How to avoid contractor problems

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July 12, 2004 // UPDATED 2:27 pm - April 25, 2007
By: Scott Russell
Scott Russell

1. Hire a licensed contractor. The Minnesota Department of Commerce can tell you which companies are licensed and whether the state has taken enforcement action against them.

The Department's number is 651-296-6319. The Web site is www.commerce.state.mn.us. Click on "Consumer info and services," and go to "License lookup." Click on "All publications and tips" for more information on hiring contractors.

Electrical contractors are licensed by the State of Minnesota Electricity Board. Go to www.electricity.state.mn.us/ or call 651-642-0800. Plumbing and heating contractors are licensed by the city of Minneapolis. Go to www.ci.minneapolis.mn.us and click on "Help Center," then "Need a Contractor?" or call 673-5800.

2. Ask to see proof that they are bonded and licensed.

3. Check Hennepin County court records to see if the individual or business has a history of litigation. Computer terminals with instructions are available on the second floor of the Hennepin County Government Center at 4th Avenue South and 6th Street Downtown.

4. Get your questions ready. The National Association of the Remodeling Industry suggests these for starters: How long have you been in business? What percentage of your business is repeat or referral business? How many projects like mine have you completed in the past 12 months? What is the time frame for starting the project?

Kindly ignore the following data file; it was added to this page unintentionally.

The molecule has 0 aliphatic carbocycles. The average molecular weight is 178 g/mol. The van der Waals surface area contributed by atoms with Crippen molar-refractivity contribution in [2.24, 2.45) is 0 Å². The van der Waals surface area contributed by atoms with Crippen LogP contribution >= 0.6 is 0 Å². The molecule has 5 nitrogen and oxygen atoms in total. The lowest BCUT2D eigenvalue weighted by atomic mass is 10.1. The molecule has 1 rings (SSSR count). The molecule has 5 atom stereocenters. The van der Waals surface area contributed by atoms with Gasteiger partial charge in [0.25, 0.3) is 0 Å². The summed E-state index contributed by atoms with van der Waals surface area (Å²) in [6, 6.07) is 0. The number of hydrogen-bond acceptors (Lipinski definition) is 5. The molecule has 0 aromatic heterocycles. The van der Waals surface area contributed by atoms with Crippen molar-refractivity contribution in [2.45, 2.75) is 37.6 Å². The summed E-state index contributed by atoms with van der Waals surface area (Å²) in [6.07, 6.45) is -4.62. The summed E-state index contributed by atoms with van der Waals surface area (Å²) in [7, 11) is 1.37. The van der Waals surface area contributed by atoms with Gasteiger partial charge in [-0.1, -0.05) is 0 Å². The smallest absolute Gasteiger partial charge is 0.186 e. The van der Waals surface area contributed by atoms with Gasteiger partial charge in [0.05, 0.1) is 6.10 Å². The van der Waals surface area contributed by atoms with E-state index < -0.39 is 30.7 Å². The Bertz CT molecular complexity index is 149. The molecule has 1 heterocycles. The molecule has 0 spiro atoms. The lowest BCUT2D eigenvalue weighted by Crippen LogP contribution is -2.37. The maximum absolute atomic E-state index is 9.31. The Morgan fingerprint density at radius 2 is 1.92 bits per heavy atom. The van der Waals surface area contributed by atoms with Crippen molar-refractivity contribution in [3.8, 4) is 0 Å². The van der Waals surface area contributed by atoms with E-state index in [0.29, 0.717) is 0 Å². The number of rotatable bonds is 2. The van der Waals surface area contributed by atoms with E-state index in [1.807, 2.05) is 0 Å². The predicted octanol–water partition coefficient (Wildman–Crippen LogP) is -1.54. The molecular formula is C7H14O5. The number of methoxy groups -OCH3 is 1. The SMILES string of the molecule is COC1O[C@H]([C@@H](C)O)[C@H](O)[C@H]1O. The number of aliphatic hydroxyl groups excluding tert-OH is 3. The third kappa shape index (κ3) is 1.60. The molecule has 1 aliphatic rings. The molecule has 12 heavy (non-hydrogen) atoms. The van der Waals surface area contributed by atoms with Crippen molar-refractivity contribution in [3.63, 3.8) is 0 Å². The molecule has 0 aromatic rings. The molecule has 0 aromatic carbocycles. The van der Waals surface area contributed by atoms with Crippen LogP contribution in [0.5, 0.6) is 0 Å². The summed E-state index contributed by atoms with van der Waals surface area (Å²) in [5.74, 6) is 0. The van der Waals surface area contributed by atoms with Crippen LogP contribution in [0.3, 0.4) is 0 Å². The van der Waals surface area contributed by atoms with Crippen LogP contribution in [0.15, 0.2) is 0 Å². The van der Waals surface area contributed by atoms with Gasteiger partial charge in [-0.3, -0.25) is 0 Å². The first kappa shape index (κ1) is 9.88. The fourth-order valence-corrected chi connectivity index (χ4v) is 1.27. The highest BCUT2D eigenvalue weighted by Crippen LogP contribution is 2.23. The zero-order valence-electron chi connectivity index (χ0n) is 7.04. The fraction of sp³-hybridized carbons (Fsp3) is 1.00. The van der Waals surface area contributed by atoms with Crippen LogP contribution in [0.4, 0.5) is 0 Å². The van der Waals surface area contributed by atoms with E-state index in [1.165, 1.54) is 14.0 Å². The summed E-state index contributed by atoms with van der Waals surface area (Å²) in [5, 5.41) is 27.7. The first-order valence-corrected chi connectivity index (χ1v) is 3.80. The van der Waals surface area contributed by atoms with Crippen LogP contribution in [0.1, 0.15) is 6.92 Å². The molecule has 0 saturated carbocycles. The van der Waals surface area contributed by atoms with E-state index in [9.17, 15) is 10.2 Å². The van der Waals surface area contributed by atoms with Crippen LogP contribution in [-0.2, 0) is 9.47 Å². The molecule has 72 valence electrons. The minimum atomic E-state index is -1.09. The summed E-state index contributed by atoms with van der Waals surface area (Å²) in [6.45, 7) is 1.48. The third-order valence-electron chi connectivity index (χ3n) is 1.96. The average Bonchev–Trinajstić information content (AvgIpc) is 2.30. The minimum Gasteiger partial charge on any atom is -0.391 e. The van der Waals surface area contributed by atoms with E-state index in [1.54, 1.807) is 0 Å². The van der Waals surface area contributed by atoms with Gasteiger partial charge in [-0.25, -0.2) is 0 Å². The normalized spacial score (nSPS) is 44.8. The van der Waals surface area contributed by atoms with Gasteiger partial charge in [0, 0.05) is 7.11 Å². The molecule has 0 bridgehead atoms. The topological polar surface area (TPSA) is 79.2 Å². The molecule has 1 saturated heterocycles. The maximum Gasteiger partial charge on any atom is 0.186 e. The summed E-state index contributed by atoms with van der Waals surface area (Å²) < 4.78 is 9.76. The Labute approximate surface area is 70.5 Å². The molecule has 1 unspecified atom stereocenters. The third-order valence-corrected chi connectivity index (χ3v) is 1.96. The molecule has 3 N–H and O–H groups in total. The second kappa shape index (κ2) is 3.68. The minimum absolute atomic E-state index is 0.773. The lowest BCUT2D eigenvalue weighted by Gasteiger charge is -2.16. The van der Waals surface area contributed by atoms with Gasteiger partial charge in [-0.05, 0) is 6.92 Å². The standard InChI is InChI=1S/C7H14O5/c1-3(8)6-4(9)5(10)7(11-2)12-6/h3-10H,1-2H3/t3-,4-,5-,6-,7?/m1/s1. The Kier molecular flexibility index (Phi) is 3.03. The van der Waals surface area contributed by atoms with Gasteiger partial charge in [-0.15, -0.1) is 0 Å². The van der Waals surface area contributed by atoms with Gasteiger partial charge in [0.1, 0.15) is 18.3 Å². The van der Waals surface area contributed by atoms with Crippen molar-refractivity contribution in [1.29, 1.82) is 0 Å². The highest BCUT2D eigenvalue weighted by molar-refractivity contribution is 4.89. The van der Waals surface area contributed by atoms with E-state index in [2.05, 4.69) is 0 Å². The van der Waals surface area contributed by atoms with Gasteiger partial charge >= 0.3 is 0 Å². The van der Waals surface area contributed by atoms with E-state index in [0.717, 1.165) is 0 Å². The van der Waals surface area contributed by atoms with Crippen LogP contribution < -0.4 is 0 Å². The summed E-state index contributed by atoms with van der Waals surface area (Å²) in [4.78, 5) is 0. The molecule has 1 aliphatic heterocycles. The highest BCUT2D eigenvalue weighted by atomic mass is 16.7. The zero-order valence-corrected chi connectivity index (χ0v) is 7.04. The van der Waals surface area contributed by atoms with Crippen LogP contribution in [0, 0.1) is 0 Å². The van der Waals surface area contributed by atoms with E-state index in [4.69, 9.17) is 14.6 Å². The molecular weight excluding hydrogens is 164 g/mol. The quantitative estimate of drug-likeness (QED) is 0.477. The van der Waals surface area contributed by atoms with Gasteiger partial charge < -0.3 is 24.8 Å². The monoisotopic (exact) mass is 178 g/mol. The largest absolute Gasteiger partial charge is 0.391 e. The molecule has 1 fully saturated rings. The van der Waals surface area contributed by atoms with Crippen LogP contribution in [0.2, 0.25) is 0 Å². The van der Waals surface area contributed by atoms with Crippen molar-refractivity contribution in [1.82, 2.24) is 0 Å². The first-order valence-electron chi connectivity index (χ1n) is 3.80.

5. Write expectations into the contract that are important to you -- such as a starting and ending date for the project and the types of materials used (e.g. wood framed or metal framed windows; pine, cherry or oak wainscoting; any specific fixtures you want, etc.) Get a list of all subcontractors who will work on the project.

6. Do not pay all the money up front; it can provide needed leverage to get a job done and done right. For larger projects, have a payment schedule written into the contract with final payment due after the project passes inspection.

7. When you pay for part of the job, such as the roof, ask for a lien waiver. If the contractor does not pay the subcontractor, the subcontractor can put a lien on your home for the unpaid bill.

8. If a licensed contractor defrauds you, you can apply to the state-administered building contractor recovery fund for compensation if you can prove your case in court. You can't get compensated if you hire an unlicensed contractor.

If you have a problem or complaint with a residential building contractor, call the Department of Commerce Market Assurance Division at 651-296-2488 or 800-657-3602. You will be able to discuss your situation with an investigator who may offer suggestions on how to resolve the dispute. If you cannot resolve the dispute, you may submit a written request for a formal investigation.